The Surge 2 The Kraken DLC Review – Get Descartes

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The Surge 2 released on PS4 on 24 September 2019. You can check out my review here. The Kraken is purchasable as part of the Surge 2 season pass, which also comes with additional weapons and gear, for £19.99. You can also grab the mission on its own for £9.49.

The Kraken takes place aboard, well, The Kraken; a sea-faring vessel housing a retro-futurist town which has been designed to allow residents to escape the tumult of the mainland. You are lured to the ship by Sidney Turner, who is attempting to withstand an attack from a troupe of robotic pirates and a troublesome rogue AI. Expect rather shallow musings on what it means to be alive (with the “I think therefore I am” quote from Descartes shovelled in for good measure) and a couple of choices over the course of the narrative.

My first experience trying to access The Surge 2 DLC, unfortunately, wasn’t a positive one. Developers Deck13 has taken the Dark Souls route of resetting progress once the storyline has been completed, The ensuing new game + plus mode allows you to retain your gear while offering harder enemies rather than allowing the player to mooch around savouring the brave new world they have brought into being. Unfortunately for me, I finished the game back in September, and The Kraken can only be accessed once a late-game boss has been defeated. This meant I was required to fight through the lengthy campaign all over again to reach the access point.

Panic on the streets of… the Kraken


The Kraken differs very little from the core game in terms of game-play mechanics. Combat still revolves around melee attacks and targeting limbs to acquire gear schematics and upgrade materials. The only real difference The Kraken offers is some light stealth elements which are scarcely developed. These essentially boil down to keeping out of the way of a searchlight to avoid an enemy pile-on.

All that being said the gameplay is still a lot of fun and weapons to continue to feel satisfying, even if kicking robot versions of Pirates of the Carribean’s Davy Jones doesn’t feel quite as righteous as taking on the human opponents which populate the main game.

There are a couple of challenging boss encounters which will potentially extend your playtime but enemy variety is limited, and some of the new additions are more irritating to fight than fun, especially the droids which spew poison and hide underground when you approach.

The Kraken plays on your nostalgia for Pirates of the Caribbean and the opening section of Fallout 4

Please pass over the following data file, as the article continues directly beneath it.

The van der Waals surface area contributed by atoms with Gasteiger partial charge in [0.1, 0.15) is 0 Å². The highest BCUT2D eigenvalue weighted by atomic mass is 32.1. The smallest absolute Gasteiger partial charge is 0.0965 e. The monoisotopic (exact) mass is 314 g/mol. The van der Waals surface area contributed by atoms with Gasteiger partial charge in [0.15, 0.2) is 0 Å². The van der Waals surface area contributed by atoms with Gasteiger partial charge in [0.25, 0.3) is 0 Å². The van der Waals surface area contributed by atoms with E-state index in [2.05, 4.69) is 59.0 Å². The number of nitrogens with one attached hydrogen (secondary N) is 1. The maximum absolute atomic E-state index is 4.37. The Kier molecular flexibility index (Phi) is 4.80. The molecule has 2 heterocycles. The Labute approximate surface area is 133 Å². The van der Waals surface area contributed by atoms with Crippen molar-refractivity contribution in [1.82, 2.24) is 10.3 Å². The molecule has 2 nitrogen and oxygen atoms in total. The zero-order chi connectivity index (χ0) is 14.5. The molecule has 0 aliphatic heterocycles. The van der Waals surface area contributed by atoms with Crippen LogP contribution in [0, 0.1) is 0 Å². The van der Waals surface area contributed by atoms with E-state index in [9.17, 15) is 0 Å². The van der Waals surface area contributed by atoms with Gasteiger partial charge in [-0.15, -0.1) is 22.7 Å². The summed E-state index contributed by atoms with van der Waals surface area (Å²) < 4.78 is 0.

As with the core game, The Kraken is pretty easy on the eye. The ship offers a significant departure from Jericho City, with verdant lawns and white picket fences replacing the grim urban sprawl of the city. I went into the DLC expecting grey tunnels and ventilation shafts, so I was pleasantly surprised to initially find myself plonked in a picturesque garden, complete with whistling barbecue chef. Deck13 have once again shown a degree of visual flair which is missing from many third-person action games, even if there isn’t loads to see.

I might just be being paranoid but I get the feeling I’m being watched


Sound effects and music are similar to those of the main game. The voice-acting is pretty good on the whole, with the new robotic enemies delivering some chilling sound bites.

Enjoy a perfectly manicured lawn, end some robots, contemplate what it means to exist and get home in time for tea


Unfortunately, The Kraken is extremely short, offering little more than 2 hours of gameplay, even taking side quests into account. The side quests themselves are basic. Each of these revolves around collecting items which are somewhat inadequately hidden across the fairly small environment. If you have already completed the main game I can’t recommend starting again just to access the DLC, especially considering the price point.

Can’t even go to a drive-In movie with a robotic bad un glaring at you


The Kraken offers more Surge 2, and if you enjoyed the main game you’re likely to have a good time. It’s not essential but it represents a pleasing diversion from the main storyline (for those who haven’t completed it).

I give The Surge 2 The Kraken the Thumb Culture Silver Award.

Disclaimer: A code was received in order to write this review.

This article was written by Philip Brook

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One thought on “The Surge 2 The Kraken DLC Review – Get Descartes

  1. […] My last review for Thumb Culture concerned an AI achieving sentience and hectoring humans who sought to take it down a peg or two. Bulkhead Interactive’s The Turing Test once again asks us to question what it means to be alive, and once again borrows heavily from 2001: A Space Odyssey and the Portal games in its depiction of an AI which is suffering from growing pains. The game was named after The Turing Test, which was developed by mistreated mathematician Alan Turing as a theoretical means of testing if an AI is sentient through a task in which it is to imitate human responses to questions. […]

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